Tuesday, July 27th, 1999
This sure feels like a recovery week to me, after the madness that is Coverage These Days Of A Major Event. This just in: JFK Jr. is still dead, and, mercifully, the sidebars and "touching human stories" are fading away—except on Neal Boortz’s radio program, where he just can’t let go of any part of this story—er, issue—er, story.
They used taxpayers’ money to bury him at sea! (He always speaks in italics.) The liberal Democrats are pushing him as a hero on the unsuspecting public!
Okay, Neal, give it a rest. It’s hot out here, outside your air-conditioned studio. Is this the fabled mastery of the talk form that catapulted you to the cover of this publication? Mark my words: there is a Neal Boortz saturation point, and I’m pretty sure we’re there now. He’s always on, and if he isn’t, Clark is! Generic rich white guys! And not rich enough—apparently. That’s why a big chunk of their programs are syndicated beyond the Atlanta market (dead giveaway: whenever Boortz or Howard say it’s 12 past the hour, they’re not talking to Atlantans, but to generic radioland.)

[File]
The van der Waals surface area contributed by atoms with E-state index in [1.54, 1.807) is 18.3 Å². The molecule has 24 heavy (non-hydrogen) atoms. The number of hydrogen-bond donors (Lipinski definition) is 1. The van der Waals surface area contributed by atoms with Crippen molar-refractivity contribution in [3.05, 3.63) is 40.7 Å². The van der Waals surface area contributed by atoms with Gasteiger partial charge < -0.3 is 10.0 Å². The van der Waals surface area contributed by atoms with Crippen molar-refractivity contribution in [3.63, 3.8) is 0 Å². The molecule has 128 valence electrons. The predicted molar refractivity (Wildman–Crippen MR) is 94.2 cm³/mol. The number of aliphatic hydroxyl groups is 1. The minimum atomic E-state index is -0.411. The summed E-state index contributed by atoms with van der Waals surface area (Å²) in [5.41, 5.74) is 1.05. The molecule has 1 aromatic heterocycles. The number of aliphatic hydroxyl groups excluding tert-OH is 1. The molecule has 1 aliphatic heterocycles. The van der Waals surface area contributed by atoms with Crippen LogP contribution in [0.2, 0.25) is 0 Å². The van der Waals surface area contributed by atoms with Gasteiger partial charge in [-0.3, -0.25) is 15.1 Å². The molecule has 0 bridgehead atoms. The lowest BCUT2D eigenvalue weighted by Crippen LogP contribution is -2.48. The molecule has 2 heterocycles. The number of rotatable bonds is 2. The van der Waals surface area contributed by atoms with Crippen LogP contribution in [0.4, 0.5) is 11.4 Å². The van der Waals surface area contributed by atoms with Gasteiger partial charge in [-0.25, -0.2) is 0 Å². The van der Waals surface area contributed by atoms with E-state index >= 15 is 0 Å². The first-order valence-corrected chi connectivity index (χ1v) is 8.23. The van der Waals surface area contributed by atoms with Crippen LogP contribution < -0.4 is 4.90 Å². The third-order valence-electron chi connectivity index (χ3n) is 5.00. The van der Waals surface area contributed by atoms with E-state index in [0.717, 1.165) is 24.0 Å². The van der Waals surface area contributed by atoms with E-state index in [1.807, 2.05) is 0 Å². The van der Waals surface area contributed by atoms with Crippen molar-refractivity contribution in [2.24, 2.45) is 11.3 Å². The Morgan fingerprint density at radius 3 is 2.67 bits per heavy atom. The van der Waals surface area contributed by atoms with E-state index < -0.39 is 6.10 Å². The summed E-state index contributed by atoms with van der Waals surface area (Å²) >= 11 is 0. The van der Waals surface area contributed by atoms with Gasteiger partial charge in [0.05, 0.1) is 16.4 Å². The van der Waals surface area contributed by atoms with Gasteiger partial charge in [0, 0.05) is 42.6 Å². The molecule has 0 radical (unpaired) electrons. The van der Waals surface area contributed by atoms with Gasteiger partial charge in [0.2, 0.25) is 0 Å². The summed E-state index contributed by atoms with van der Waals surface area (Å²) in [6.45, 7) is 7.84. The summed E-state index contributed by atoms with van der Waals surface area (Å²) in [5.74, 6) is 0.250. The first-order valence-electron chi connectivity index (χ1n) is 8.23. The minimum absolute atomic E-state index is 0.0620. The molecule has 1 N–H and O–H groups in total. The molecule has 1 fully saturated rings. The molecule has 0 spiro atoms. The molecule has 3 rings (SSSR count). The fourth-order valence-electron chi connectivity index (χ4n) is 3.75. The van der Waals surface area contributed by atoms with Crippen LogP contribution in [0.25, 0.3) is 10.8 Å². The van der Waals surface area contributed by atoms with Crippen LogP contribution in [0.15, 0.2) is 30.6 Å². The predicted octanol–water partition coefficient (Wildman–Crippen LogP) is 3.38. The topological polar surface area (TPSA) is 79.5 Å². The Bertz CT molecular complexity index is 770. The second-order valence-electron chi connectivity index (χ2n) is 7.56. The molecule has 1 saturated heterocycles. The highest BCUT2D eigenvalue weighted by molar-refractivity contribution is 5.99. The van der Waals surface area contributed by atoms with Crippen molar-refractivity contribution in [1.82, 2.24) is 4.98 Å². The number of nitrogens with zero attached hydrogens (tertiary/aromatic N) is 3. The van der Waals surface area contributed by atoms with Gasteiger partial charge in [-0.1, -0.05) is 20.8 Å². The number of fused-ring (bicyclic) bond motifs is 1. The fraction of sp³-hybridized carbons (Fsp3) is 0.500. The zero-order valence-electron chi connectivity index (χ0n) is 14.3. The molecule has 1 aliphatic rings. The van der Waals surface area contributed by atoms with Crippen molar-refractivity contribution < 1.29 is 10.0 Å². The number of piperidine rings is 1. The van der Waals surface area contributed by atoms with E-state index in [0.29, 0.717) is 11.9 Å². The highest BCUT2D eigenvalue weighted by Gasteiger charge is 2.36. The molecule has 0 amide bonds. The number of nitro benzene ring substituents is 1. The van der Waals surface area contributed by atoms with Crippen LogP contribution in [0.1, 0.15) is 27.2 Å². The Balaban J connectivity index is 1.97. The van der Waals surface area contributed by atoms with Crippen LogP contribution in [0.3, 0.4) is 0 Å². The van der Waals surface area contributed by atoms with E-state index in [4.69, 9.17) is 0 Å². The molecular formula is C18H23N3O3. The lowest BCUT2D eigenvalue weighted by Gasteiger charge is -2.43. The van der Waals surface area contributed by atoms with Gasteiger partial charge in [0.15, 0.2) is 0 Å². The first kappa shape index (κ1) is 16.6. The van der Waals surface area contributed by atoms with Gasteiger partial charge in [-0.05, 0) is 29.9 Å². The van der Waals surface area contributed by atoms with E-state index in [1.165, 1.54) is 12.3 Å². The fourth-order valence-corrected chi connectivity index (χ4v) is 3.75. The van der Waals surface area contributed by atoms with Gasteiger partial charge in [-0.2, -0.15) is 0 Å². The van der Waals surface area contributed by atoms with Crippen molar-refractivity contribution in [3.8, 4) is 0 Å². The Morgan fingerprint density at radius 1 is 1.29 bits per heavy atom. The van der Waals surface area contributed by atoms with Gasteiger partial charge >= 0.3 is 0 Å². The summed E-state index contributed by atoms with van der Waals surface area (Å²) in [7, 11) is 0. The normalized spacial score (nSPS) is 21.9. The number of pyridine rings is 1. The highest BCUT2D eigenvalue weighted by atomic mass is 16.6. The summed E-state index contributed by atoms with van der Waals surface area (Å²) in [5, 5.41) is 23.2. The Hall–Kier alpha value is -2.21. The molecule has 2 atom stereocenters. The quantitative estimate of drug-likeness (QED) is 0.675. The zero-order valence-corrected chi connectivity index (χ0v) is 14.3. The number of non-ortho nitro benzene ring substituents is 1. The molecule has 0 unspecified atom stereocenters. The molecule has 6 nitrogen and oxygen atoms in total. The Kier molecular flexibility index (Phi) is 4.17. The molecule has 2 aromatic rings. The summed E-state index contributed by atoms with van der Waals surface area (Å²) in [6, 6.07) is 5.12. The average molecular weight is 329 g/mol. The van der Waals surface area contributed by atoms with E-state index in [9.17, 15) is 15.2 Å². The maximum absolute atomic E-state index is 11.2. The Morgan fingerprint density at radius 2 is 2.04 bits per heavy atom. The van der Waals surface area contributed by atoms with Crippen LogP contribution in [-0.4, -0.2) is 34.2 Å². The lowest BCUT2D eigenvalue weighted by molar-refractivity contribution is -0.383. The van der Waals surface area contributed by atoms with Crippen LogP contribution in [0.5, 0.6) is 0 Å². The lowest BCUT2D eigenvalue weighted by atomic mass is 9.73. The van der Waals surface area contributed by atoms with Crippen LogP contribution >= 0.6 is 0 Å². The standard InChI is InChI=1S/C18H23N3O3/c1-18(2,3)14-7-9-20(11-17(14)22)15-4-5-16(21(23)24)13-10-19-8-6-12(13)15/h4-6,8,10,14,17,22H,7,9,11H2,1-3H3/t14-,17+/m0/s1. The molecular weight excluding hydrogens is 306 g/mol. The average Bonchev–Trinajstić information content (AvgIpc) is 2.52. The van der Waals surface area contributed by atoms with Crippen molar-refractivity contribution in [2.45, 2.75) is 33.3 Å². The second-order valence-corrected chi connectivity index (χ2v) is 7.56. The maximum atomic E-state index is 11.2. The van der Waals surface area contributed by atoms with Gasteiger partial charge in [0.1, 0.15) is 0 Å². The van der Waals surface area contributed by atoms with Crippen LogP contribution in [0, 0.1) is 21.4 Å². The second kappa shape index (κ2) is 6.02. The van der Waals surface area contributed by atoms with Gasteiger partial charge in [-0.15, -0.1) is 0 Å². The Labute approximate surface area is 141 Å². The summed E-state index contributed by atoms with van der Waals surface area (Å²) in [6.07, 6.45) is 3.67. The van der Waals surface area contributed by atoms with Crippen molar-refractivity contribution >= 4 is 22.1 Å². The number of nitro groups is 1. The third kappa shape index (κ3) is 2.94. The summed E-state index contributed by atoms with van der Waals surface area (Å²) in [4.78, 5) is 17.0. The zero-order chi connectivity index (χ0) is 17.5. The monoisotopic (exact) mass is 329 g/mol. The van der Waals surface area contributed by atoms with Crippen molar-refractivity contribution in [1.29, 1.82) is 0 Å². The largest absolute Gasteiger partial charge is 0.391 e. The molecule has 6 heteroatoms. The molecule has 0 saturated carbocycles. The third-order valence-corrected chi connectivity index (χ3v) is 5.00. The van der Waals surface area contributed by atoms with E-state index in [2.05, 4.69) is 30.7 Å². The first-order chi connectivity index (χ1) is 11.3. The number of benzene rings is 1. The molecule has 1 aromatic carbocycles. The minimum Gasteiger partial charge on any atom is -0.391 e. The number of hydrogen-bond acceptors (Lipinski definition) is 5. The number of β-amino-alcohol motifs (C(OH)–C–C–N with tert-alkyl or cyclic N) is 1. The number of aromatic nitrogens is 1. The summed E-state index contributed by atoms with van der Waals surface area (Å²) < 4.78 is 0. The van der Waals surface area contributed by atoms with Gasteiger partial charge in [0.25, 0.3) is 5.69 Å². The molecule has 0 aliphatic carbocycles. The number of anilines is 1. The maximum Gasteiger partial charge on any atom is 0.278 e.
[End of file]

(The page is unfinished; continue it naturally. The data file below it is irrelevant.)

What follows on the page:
I think it’s the heat getting to me, but I just feel a complete disconnect from this kind of concocted, syndicated radio mush. Thunk! Thunk! I have to poke the grimy AM/FM’ button several times now on my broken-down 85 Honda to get it to bandshift. There’s 99X, increasingly generic outside the Morning X domain. The House of Retro Pleasure could be located in any city, anywhere, instead of crumbling on a corner off of Little 5 Points (as I’ve always visualized.) Poke! Mash! Why doesn’t WABE carry NPR’s fine Talk of the Nation in the afternoons? Who’s really listening to generic classical stuff? (And why aren’t they just enjoying it on AM stereo 1190?)